MANILA (Reuters) – The Philippines’ annual economic growth slowed less than expected in the third quarter, putting the country on course to meet its target this year, but it was unlikely to persuade the central bank to move interest rates off their record lows.
Gross domestic product expanded for a second straight quarter in July-September, although at a much slower pace of 7.1%, after the government reimposed strict curbs to contain a Delta-variant driven surge in COVID-19 cases.
The third quarter growth figure, while weaker than the previous quarter’s upwardly revised 12% expansion, easily beat economists forecast of a 4.8% expansion, and made this year’s downwardly revised 4.0%-5.0% GDP target well within reach.
“We contained the Delta variant and sustained our economic expansion even as stringent quarantines were in place,” Socioeconomic Planning Secretary Karl Kendrick Chua told a media briefing.
On a quarter-on-quarter basis, the economy grew 3.8% in September period, versus a 1.4% contraction in the June quarter.
As growth has yet to return to pre-pandemic levels, economists expect the central bank to leave its benchmark rate at a record low of 2.0% for some time despite faster inflation.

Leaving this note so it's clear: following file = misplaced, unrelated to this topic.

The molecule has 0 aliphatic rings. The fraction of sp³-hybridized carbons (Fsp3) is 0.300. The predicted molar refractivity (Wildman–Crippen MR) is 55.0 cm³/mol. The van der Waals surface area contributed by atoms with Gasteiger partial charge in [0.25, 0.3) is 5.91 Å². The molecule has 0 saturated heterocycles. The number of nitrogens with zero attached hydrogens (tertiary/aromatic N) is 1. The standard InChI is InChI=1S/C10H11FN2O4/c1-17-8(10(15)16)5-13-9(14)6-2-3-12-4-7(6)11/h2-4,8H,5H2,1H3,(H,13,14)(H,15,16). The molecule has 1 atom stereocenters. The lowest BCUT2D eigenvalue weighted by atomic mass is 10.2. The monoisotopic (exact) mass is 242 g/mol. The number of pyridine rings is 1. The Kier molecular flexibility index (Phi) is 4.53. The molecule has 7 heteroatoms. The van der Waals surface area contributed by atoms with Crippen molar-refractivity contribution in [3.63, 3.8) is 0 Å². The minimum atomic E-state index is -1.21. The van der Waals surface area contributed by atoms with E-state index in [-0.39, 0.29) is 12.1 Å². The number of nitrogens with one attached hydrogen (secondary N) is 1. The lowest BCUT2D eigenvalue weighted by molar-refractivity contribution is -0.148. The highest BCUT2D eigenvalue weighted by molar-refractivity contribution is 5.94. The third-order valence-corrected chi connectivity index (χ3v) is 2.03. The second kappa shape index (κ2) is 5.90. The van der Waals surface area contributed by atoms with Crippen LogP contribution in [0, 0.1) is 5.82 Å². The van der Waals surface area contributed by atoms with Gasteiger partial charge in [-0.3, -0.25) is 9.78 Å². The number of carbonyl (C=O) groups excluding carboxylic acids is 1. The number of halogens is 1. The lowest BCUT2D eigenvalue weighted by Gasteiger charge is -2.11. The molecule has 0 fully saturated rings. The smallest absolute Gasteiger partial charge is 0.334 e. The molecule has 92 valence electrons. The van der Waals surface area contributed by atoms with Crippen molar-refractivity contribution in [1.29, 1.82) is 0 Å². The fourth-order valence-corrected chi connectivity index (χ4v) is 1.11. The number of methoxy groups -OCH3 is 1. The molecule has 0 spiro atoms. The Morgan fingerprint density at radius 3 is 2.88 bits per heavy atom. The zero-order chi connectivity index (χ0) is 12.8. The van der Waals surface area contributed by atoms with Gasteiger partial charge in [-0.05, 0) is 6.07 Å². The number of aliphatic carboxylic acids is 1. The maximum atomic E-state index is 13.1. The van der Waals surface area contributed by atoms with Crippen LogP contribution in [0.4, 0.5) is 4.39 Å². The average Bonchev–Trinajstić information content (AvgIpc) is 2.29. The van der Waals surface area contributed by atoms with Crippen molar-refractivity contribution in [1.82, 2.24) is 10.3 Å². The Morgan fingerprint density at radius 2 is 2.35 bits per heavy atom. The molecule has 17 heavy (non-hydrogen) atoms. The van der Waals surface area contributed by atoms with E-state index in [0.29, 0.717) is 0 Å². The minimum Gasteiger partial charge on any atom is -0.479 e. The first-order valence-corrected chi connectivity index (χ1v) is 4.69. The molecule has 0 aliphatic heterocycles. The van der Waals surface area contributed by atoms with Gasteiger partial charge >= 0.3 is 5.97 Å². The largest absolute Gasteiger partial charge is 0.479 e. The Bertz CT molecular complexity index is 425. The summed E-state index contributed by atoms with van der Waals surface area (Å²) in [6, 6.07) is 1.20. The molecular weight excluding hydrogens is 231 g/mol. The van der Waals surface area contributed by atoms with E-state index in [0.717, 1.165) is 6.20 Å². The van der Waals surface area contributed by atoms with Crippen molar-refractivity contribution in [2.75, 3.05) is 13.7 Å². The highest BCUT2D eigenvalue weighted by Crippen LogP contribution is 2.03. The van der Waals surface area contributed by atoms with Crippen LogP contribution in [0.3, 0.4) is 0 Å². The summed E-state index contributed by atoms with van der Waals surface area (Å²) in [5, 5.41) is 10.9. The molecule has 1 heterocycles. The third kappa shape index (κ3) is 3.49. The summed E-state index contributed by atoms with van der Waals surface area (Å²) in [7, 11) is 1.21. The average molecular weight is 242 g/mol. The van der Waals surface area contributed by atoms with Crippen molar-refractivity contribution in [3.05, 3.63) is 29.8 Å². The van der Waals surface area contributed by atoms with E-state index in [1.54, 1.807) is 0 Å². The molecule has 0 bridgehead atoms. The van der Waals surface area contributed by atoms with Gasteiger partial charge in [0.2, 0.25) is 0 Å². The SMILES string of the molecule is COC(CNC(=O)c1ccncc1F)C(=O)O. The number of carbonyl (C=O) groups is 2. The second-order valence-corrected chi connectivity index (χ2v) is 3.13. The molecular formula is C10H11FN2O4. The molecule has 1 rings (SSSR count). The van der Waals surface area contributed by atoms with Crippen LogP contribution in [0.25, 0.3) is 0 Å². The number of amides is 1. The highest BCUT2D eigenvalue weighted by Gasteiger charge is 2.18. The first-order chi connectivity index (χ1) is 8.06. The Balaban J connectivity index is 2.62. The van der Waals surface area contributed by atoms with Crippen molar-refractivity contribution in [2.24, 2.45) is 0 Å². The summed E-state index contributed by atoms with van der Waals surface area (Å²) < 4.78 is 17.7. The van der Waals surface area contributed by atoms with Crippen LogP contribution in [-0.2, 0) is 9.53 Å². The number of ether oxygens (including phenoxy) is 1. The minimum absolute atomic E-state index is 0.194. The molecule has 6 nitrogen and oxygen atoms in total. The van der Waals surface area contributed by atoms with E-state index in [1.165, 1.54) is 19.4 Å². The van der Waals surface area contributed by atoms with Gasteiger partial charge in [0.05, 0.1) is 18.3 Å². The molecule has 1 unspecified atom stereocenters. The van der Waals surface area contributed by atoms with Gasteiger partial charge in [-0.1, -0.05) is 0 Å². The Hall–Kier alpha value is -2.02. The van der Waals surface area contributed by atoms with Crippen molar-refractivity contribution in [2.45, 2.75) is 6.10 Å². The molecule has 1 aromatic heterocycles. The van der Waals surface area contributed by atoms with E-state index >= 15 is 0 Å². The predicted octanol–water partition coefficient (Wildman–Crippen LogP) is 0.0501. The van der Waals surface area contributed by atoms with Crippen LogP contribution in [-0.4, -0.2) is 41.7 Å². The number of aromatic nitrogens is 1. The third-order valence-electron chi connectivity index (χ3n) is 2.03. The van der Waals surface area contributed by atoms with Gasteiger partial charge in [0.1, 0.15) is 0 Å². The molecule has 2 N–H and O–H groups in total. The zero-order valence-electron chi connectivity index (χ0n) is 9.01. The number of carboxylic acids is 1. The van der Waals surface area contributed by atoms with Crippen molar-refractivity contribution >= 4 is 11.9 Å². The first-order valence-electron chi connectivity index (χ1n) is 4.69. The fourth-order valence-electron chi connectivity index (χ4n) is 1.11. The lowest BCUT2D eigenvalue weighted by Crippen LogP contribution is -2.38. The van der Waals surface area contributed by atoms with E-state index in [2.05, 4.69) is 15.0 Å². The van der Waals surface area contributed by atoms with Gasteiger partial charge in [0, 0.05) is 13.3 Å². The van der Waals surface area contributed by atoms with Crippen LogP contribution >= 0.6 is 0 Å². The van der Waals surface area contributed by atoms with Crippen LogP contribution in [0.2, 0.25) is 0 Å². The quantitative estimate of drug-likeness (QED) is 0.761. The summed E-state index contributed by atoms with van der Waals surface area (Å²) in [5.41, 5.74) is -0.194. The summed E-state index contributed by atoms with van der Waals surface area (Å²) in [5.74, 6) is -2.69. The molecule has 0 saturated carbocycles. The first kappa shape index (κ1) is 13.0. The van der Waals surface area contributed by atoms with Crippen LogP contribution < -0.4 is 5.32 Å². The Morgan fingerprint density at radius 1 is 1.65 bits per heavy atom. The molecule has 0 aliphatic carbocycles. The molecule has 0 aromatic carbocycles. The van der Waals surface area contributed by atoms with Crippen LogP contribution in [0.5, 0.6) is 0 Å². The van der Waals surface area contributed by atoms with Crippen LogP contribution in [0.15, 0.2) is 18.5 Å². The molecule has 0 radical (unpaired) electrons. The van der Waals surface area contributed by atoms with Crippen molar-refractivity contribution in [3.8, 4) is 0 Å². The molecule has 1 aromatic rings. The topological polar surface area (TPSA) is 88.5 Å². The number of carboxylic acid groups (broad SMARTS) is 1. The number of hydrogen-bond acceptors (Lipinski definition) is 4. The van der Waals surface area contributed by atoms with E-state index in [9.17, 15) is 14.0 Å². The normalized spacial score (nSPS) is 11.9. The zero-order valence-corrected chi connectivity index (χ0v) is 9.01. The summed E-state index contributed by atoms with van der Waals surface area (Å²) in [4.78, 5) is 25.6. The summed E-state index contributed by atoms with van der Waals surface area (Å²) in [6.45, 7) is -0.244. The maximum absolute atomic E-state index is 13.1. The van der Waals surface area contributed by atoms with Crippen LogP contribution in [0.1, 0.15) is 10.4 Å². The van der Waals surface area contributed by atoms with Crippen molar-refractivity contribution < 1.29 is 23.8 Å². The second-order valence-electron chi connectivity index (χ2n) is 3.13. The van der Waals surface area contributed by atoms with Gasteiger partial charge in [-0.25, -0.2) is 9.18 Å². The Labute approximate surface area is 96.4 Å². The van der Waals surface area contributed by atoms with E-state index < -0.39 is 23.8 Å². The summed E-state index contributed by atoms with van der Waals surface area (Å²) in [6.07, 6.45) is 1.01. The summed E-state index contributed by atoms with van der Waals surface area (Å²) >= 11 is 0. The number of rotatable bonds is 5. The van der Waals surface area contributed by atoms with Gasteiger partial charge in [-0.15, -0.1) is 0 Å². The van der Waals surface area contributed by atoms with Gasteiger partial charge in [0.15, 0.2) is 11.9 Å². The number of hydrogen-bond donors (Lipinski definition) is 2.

A sluggish recovery “will keep a lid on underlying price pressures and means that the central bank is unlikely to begin tightening policy until 2023”, said Alex Holmes, economist at Capital Economics.
The central bank has two more policy meetings this year, with the penultimate one to be held on Nov. 18.
Annual growth in household spending slowed to 7.1% in the third quarter from the previous quarter’s 7.3% growth, but government spending reversed the previous quarter’s slump and climbed 13.6% in July-September, government data showed.
Unemployment rose to an eight-month high of 8.9% in September following the reimposition of strict lockdown measures in August.
In terms of sectoral output, industry and services grew 7.9% and 8.2%, respectively, while agriculture, forestry and fishing declined 1.7% partly due to bad weather and African swine fever outbreaks.
Domestic demand should pick up in the coming months as a decline in COVID-19 cases and rise in vaccination rates should pave the way for a further easing of mobility restrictions, Chua said.
Easing COVID-19 curbs should improve sentiment in the country of 110 million people ahead of an election in May to choose a successor to President Rodrigo Duterte.
(Writing by Enrico Dela Cruz; Editing by Lincoln Feast & Simon Cameron-Moore)